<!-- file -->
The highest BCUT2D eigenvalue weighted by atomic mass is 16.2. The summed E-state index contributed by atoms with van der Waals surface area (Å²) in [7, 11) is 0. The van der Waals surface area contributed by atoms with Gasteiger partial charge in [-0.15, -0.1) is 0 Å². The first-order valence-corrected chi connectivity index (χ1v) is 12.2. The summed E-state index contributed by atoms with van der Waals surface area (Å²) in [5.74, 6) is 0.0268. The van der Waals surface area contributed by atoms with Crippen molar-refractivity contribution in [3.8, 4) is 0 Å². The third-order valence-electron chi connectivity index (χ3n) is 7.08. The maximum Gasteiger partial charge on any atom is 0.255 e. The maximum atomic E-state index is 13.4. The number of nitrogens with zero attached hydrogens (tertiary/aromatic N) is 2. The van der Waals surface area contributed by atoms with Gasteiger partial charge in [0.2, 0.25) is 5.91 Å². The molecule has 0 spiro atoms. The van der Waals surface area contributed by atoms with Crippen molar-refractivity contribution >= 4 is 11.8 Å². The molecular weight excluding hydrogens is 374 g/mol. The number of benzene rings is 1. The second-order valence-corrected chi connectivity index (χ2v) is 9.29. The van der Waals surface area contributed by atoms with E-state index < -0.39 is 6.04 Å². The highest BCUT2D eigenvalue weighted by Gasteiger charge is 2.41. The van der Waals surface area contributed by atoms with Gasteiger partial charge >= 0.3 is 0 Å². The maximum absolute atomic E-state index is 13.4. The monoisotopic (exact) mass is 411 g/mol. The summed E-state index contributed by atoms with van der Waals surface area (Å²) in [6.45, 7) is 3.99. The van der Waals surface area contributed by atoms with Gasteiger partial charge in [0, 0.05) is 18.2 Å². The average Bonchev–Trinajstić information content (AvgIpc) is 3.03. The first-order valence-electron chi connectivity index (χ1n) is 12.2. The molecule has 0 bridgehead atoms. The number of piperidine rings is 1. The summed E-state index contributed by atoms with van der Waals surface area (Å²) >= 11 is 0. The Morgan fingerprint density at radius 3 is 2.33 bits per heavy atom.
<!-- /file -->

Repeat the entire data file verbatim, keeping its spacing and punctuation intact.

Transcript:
The highest BCUT2D eigenvalue weighted by atomic mass is 16.2. The summed E-state index contributed by atoms with van der Waals surface area (Å²) in [7, 11) is 0. The van der Waals surface area contributed by atoms with Gasteiger partial charge in [-0.15, -0.1) is 0 Å². The first-order valence-corrected chi connectivity index (χ1v) is 12.2. The summed E-state index contributed by atoms with van der Waals surface area (Å²) in [5.74, 6) is 0.0268. The van der Waals surface area contributed by atoms with Crippen molar-refractivity contribution in [3.8, 4) is 0 Å². The third-order valence-electron chi connectivity index (χ3n) is 7.08. The maximum Gasteiger partial charge on any atom is 0.255 e. The maximum atomic E-state index is 13.4. The number of nitrogens with zero attached hydrogens (tertiary/aromatic N) is 2. The van der Waals surface area contributed by atoms with Gasteiger partial charge in [0.2, 0.25) is 5.91 Å². The molecule has 0 spiro atoms. The van der Waals surface area contributed by atoms with Crippen molar-refractivity contribution >= 4 is 11.8 Å². The molecular weight excluding hydrogens is 374 g/mol. The number of benzene rings is 1. The second-order valence-corrected chi connectivity index (χ2v) is 9.29. The van der Waals surface area contributed by atoms with E-state index < -0.39 is 6.04 Å². The highest BCUT2D eigenvalue weighted by Gasteiger charge is 2.41. The van der Waals surface area contributed by atoms with Gasteiger partial charge >= 0.3 is 0 Å². The maximum absolute atomic E-state index is 13.4. The monoisotopic (exact) mass is 411 g/mol. The summed E-state index contributed by atoms with van der Waals surface area (Å²) in [6.45, 7) is 3.99. The van der Waals surface area contributed by atoms with Gasteiger partial charge in [0, 0.05) is 18.2 Å². The average Bonchev–Trinajstić information content (AvgIpc) is 3.03. The first-order valence-electron chi connectivity index (χ1n) is 12.2. The molecule has 0 bridgehead atoms. The number of piperidine rings is 1. The summed E-state index contributed by atoms with van der Waals surface area (Å²) >= 11 is 0. The Morgan fingerprint density at radius 3 is 2.33 bits per heavy atom.